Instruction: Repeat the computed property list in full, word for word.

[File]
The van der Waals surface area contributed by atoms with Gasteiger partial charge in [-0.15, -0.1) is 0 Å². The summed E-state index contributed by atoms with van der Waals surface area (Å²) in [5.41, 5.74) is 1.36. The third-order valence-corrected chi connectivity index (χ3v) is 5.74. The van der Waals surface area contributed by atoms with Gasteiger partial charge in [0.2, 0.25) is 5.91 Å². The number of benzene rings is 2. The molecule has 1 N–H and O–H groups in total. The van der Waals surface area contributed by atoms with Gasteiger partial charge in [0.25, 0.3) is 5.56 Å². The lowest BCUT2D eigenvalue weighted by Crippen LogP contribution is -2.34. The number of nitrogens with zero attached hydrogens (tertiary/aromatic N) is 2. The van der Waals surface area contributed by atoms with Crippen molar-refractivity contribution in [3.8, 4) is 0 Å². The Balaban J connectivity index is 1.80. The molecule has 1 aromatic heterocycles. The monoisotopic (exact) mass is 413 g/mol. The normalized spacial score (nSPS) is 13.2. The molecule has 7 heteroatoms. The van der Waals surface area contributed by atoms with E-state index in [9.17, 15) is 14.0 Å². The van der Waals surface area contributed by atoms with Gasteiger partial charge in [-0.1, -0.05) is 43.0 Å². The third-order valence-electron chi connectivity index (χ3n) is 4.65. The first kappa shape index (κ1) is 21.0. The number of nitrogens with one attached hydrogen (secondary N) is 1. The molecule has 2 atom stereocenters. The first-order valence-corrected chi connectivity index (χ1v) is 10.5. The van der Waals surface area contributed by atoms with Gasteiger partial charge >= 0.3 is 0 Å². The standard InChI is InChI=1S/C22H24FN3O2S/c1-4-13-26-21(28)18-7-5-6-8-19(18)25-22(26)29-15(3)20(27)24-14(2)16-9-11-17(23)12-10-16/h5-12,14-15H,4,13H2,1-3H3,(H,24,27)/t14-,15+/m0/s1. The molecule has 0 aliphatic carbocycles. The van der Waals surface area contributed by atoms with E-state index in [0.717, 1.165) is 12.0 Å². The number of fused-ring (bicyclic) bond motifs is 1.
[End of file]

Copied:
The van der Waals surface area contributed by atoms with Gasteiger partial charge in [-0.15, -0.1) is 0 Å². The summed E-state index contributed by atoms with van der Waals surface area (Å²) in [5.41, 5.74) is 1.36. The third-order valence-corrected chi connectivity index (χ3v) is 5.74. The van der Waals surface area contributed by atoms with Gasteiger partial charge in [0.2, 0.25) is 5.91 Å². The number of benzene rings is 2. The molecule has 1 N–H and O–H groups in total. The van der Waals surface area contributed by atoms with Gasteiger partial charge in [0.25, 0.3) is 5.56 Å². The lowest BCUT2D eigenvalue weighted by Crippen LogP contribution is -2.34. The number of nitrogens with zero attached hydrogens (tertiary/aromatic N) is 2. The van der Waals surface area contributed by atoms with Crippen molar-refractivity contribution in [3.8, 4) is 0 Å². The Balaban J connectivity index is 1.80. The molecule has 1 aromatic heterocycles. The monoisotopic (exact) mass is 413 g/mol. The normalized spacial score (nSPS) is 13.2. The molecule has 7 heteroatoms. The van der Waals surface area contributed by atoms with E-state index in [9.17, 15) is 14.0 Å². The van der Waals surface area contributed by atoms with Gasteiger partial charge in [-0.1, -0.05) is 43.0 Å². The third-order valence-electron chi connectivity index (χ3n) is 4.65. The first kappa shape index (κ1) is 21.0. The number of nitrogens with one attached hydrogen (secondary N) is 1. The molecule has 2 atom stereocenters. The first-order valence-corrected chi connectivity index (χ1v) is 10.5. The van der Waals surface area contributed by atoms with Gasteiger partial charge >= 0.3 is 0 Å². The standard InChI is InChI=1S/C22H24FN3O2S/c1-4-13-26-21(28)18-7-5-6-8-19(18)25-22(26)29-15(3)20(27)24-14(2)16-9-11-17(23)12-10-16/h5-12,14-15H,4,13H2,1-3H3,(H,24,27)/t14-,15+/m0/s1. The molecule has 0 aliphatic carbocycles. The van der Waals surface area contributed by atoms with E-state index in [0.717, 1.165) is 12.0 Å². The number of fused-ring (bicyclic) bond motifs is 1.